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Doctrine of Canonicity

July 14, 2010

The Doctrine of Canonicity

A.  Definition and Description.
1.  The English word ‘canon’ comes from the Greek word KANON, which was borrowed from the Hebrew word QANEH.  The root meaning of the word is “a reed.”  The reed was used to measure things, so a derivative meaning came into use “to measure.”
2.  The Greek theologian Origen (184-254 A.D.) uses the word Canon to denote what we call the “rule of faith,” i.e., the standard by which we measure and evaluate all doctrine.
3.  Eventually, the word canon came to be used in the sense of a list or index.  This is the sense, which lies behind the expression “the canon of Scripture;” the canon of Scripture is the list of books which are reckoned as Holy Scripture.
4.  There is a distinction between the canonicity of a book of the Bible and its authority.  Its canonicity is dependent upon its authority.  A book of the Bible was considered canonical because the authority and accuracy of its divine truth was already established and recognized by the great majority of believers.  Therefore, it was added to the list of authorized Christian books, or canonized.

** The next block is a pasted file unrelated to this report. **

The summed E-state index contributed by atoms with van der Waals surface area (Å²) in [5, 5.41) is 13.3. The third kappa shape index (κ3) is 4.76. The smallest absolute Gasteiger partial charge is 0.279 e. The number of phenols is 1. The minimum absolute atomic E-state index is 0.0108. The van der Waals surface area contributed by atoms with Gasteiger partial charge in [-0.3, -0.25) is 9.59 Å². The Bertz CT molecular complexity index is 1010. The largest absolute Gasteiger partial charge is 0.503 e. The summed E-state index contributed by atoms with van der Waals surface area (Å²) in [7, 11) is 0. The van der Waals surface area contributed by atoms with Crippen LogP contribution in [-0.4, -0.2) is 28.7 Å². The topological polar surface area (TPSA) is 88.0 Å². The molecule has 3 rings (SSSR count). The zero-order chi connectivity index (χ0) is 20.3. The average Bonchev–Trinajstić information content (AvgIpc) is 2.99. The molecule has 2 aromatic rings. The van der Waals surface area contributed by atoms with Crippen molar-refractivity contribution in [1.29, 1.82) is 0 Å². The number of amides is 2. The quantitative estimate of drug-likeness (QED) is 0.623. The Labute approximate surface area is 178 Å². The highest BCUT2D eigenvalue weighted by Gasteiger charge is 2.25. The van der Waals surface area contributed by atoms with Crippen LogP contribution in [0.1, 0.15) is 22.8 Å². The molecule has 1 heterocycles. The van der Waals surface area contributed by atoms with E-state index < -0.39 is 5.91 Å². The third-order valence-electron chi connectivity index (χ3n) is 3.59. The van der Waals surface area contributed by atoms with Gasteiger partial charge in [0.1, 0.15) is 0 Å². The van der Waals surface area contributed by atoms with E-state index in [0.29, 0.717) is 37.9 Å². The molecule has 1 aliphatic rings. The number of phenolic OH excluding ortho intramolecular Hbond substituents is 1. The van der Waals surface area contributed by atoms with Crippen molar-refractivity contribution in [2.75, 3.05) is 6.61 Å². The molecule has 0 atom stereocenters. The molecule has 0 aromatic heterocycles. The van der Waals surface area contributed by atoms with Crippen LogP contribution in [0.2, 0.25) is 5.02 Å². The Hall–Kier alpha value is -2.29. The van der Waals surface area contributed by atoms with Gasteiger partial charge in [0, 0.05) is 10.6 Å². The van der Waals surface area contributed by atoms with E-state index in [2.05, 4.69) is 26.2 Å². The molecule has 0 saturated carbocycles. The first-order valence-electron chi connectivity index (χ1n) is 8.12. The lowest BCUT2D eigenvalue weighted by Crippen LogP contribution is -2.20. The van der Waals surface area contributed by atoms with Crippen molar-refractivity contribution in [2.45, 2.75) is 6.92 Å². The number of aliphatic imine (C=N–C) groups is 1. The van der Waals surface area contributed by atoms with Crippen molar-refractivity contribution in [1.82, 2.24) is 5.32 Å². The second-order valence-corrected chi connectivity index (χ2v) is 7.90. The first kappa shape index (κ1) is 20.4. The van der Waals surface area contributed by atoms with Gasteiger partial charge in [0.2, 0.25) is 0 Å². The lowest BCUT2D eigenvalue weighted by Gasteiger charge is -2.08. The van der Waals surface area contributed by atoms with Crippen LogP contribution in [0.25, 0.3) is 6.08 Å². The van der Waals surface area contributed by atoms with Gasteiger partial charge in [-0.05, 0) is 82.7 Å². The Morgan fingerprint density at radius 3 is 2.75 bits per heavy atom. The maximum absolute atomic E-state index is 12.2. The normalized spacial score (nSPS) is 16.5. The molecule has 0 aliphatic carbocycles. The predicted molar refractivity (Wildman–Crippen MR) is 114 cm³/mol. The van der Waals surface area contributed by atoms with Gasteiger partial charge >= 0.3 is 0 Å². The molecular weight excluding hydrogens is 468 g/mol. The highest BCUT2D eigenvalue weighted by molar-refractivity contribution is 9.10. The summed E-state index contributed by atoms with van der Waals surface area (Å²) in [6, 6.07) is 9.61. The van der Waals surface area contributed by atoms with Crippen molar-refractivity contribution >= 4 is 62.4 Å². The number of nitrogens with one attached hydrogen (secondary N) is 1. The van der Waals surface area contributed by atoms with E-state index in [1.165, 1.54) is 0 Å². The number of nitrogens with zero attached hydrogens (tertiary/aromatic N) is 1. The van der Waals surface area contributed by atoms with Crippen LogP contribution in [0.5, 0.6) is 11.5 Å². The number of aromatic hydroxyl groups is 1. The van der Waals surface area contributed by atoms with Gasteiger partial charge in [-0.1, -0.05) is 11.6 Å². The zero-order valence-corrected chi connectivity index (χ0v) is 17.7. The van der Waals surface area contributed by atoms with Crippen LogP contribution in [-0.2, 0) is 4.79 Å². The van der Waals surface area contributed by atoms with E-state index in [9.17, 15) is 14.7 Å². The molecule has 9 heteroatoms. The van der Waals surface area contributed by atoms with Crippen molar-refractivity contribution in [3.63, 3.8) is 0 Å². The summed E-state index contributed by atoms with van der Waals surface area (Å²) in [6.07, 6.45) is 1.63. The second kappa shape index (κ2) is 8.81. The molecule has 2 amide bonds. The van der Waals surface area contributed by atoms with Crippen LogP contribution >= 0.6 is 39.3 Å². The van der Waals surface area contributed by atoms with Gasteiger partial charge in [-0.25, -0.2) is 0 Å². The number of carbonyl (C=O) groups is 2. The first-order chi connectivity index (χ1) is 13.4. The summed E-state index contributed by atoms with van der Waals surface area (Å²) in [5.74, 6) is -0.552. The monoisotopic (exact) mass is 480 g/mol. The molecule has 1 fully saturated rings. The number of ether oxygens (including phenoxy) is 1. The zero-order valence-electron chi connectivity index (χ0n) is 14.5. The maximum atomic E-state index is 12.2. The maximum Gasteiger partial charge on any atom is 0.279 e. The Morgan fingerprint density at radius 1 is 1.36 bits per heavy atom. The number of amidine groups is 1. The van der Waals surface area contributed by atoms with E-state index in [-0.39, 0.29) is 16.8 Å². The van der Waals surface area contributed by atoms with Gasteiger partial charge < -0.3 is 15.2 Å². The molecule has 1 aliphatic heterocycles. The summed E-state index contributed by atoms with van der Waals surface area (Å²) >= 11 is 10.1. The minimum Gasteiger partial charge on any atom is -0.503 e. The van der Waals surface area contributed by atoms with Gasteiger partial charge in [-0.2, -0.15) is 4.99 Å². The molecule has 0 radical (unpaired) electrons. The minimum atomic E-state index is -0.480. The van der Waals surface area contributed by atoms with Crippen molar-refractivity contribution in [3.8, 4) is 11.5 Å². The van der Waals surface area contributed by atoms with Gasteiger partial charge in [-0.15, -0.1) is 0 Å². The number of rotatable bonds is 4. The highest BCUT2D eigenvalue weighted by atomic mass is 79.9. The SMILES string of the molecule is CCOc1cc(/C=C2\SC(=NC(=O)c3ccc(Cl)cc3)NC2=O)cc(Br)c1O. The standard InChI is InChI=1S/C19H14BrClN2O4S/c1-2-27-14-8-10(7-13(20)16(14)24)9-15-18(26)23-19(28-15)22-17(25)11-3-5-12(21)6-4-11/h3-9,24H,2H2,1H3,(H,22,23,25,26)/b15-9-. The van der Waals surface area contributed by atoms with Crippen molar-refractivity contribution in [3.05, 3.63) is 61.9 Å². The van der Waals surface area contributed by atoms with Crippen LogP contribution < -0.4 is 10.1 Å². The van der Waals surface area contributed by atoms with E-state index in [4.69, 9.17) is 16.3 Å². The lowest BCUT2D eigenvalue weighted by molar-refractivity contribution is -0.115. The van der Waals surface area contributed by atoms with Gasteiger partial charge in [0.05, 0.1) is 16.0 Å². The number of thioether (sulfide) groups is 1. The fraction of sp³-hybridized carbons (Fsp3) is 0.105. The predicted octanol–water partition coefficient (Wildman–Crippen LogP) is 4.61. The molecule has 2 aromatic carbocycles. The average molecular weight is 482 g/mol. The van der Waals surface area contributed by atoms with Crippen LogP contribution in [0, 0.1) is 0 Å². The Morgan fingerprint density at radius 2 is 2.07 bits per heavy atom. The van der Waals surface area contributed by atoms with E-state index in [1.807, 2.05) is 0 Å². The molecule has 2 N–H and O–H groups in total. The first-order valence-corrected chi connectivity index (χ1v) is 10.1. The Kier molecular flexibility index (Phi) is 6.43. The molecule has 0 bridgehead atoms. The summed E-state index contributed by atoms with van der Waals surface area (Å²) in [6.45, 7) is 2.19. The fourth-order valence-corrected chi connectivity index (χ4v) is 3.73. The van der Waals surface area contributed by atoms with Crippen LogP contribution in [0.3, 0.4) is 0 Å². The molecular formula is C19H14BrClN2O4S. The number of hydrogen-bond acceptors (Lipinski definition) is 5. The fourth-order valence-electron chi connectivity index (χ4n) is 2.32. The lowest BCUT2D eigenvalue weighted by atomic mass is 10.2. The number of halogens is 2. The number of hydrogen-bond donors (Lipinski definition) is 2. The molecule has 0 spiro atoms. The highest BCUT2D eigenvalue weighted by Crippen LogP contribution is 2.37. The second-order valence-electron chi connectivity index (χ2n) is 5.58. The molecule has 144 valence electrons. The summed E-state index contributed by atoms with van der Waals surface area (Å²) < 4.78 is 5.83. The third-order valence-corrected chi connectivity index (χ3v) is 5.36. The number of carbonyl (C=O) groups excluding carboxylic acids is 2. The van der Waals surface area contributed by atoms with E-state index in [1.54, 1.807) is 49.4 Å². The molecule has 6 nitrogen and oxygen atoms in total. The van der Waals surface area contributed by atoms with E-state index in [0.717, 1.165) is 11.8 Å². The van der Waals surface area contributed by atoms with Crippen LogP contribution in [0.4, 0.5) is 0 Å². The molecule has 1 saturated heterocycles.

5.  A book was placed in the canon of Scripture because it was recognized as being inspired by God.  2 Tim 3:16, “All Scripture is God-breathed and is profitable for doctrine, for reproof, for correction, for instruction in righteousness.”
6.  The necessity for a canon of Scripture exists because during the Church Age, the written word is the only means by which God communicates to man.

B.  The Old Testament Canon.
1.  On the evening of our Lord’s ascension (Lk 24:29 cf. Lk 24:33, 36, 50-51), He reminded the disciples “that all things which are written about Me in the Law of Moses and the Prophets and the Psalms must be fulfilled.”
2.  In these words He indicated the three sections into which the Hebrew Bible was divided–the Law, the Prophets, and the Writings (here called the “Psalms” because the Book of Psalms is the first book in this section.
3.  Our Lord refers to the threefold body of Old Testament writings not only as divinely authoritative, but also as canonical, for the authoritative writings had been gathered together into one collection.
4.  It is almost certain that the Bible with which our Lord was familiar ended with the books of Chronicles, which come right at the end of the “Writings” in the Hebrew Bible.  The evidence for this is that when He wished to sum up all the martyrs whose blood had been shed in Old Testament times He used the expression: “from the blood of Abel to the blood of Zachariah, who perished between the altar and the sanctuary” (Lk 11:51; cf. Mt 23:35).  Abel is obviously the first martyr of the Old Testament and Zachariah is the last, because in the order of books in the Hebrew Bible he is the last martyr to be named in 2 Chr 24:21.